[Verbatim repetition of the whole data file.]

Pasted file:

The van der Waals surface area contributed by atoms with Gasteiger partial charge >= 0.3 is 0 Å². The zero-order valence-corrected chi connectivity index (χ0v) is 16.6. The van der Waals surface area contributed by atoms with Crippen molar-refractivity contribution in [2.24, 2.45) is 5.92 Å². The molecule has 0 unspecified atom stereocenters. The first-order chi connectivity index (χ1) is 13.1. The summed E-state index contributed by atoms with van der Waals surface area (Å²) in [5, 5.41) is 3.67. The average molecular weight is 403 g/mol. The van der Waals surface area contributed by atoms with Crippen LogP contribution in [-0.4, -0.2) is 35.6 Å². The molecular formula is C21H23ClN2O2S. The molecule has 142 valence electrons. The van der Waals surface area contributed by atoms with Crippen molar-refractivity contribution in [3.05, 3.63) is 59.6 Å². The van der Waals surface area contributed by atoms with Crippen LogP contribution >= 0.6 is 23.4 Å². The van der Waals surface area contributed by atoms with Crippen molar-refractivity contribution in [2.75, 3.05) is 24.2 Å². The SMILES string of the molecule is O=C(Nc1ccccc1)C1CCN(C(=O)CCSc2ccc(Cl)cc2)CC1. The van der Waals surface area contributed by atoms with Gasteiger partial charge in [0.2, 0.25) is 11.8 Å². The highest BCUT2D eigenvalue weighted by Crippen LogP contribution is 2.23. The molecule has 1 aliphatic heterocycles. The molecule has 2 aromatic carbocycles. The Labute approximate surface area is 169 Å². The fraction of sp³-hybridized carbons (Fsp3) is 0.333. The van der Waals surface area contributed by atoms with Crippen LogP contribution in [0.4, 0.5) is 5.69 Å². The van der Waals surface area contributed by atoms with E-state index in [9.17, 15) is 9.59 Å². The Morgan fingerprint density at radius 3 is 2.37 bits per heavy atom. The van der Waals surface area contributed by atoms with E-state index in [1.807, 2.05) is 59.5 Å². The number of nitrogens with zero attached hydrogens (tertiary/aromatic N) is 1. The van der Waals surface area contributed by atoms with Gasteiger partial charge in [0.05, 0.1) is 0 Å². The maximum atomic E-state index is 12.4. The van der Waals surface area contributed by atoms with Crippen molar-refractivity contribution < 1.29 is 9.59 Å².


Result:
The van der Waals surface area contributed by atoms with Gasteiger partial charge >= 0.3 is 0 Å². The zero-order valence-corrected chi connectivity index (χ0v) is 16.6. The van der Waals surface area contributed by atoms with Crippen molar-refractivity contribution in [2.24, 2.45) is 5.92 Å². The molecule has 0 unspecified atom stereocenters. The first-order chi connectivity index (χ1) is 13.1. The summed E-state index contributed by atoms with van der Waals surface area (Å²) in [5, 5.41) is 3.67. The average molecular weight is 403 g/mol. The van der Waals surface area contributed by atoms with Crippen LogP contribution in [-0.4, -0.2) is 35.6 Å². The molecular formula is C21H23ClN2O2S. The molecule has 142 valence electrons. The van der Waals surface area contributed by atoms with Crippen molar-refractivity contribution in [3.05, 3.63) is 59.6 Å². The van der Waals surface area contributed by atoms with Crippen LogP contribution >= 0.6 is 23.4 Å². The van der Waals surface area contributed by atoms with Crippen molar-refractivity contribution in [2.75, 3.05) is 24.2 Å². The SMILES string of the molecule is O=C(Nc1ccccc1)C1CCN(C(=O)CCSc2ccc(Cl)cc2)CC1. The van der Waals surface area contributed by atoms with Gasteiger partial charge in [0.2, 0.25) is 11.8 Å². The highest BCUT2D eigenvalue weighted by Crippen LogP contribution is 2.23. The molecule has 1 aliphatic heterocycles. The molecule has 2 aromatic carbocycles. The Labute approximate surface area is 169 Å². The fraction of sp³-hybridized carbons (Fsp3) is 0.333. The van der Waals surface area contributed by atoms with Crippen LogP contribution in [0.4, 0.5) is 5.69 Å². The van der Waals surface area contributed by atoms with E-state index in [9.17, 15) is 9.59 Å². The Morgan fingerprint density at radius 3 is 2.37 bits per heavy atom. The van der Waals surface area contributed by atoms with E-state index in [1.807, 2.05) is 59.5 Å². The number of nitrogens with zero attached hydrogens (tertiary/aromatic N) is 1. The van der Waals surface area contributed by atoms with Gasteiger partial charge in [0.05, 0.1) is 0 Å². The maximum atomic E-state index is 12.4. The van der Waals surface area contributed by atoms with Crippen molar-refractivity contribution < 1.29 is 9.59 Å².